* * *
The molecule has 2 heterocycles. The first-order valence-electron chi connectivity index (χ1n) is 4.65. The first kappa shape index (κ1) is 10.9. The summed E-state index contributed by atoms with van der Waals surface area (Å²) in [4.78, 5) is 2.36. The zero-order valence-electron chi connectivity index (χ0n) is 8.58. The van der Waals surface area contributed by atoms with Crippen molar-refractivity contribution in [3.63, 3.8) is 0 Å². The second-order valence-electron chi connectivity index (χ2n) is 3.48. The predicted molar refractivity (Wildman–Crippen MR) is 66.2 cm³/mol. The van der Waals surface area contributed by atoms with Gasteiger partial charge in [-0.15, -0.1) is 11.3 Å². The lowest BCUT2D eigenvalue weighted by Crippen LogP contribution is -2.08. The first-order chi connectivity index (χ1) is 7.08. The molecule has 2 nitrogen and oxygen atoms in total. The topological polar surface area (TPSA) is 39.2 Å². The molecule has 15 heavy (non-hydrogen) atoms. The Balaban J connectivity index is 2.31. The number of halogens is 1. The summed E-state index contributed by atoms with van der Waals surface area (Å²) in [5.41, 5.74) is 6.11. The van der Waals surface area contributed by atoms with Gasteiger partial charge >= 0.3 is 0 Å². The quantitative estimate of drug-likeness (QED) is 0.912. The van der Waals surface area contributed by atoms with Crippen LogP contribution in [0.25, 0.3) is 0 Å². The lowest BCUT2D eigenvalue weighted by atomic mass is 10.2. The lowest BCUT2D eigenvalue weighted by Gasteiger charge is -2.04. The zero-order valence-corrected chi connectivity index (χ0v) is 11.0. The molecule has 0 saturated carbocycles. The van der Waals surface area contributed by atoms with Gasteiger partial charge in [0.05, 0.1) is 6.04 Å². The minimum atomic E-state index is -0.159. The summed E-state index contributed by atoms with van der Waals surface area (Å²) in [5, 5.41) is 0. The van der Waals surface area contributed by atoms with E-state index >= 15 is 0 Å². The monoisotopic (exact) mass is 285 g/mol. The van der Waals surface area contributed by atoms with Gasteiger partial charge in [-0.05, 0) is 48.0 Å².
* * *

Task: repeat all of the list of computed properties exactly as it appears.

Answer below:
The molecule has 2 heterocycles. The first-order valence-electron chi connectivity index (χ1n) is 4.65. The first kappa shape index (κ1) is 10.9. The summed E-state index contributed by atoms with van der Waals surface area (Å²) in [4.78, 5) is 2.36. The zero-order valence-electron chi connectivity index (χ0n) is 8.58. The van der Waals surface area contributed by atoms with Crippen molar-refractivity contribution in [3.63, 3.8) is 0 Å². The second-order valence-electron chi connectivity index (χ2n) is 3.48. The predicted molar refractivity (Wildman–Crippen MR) is 66.2 cm³/mol. The van der Waals surface area contributed by atoms with Gasteiger partial charge in [-0.15, -0.1) is 11.3 Å². The lowest BCUT2D eigenvalue weighted by Crippen LogP contribution is -2.08. The first-order chi connectivity index (χ1) is 7.08. The molecule has 2 nitrogen and oxygen atoms in total. The topological polar surface area (TPSA) is 39.2 Å². The molecule has 15 heavy (non-hydrogen) atoms. The Balaban J connectivity index is 2.31. The number of halogens is 1. The summed E-state index contributed by atoms with van der Waals surface area (Å²) in [5.41, 5.74) is 6.11. The van der Waals surface area contributed by atoms with Gasteiger partial charge >= 0.3 is 0 Å². The quantitative estimate of drug-likeness (QED) is 0.912. The van der Waals surface area contributed by atoms with Crippen LogP contribution in [0.25, 0.3) is 0 Å². The lowest BCUT2D eigenvalue weighted by atomic mass is 10.2. The lowest BCUT2D eigenvalue weighted by Gasteiger charge is -2.04. The zero-order valence-corrected chi connectivity index (χ0v) is 11.0. The molecule has 0 saturated carbocycles. The van der Waals surface area contributed by atoms with Gasteiger partial charge in [0.05, 0.1) is 6.04 Å². The minimum atomic E-state index is -0.159. The summed E-state index contributed by atoms with van der Waals surface area (Å²) in [5, 5.41) is 0. The van der Waals surface area contributed by atoms with E-state index >= 15 is 0 Å². The monoisotopic (exact) mass is 285 g/mol. The van der Waals surface area contributed by atoms with Gasteiger partial charge in [-0.05, 0) is 48.0 Å².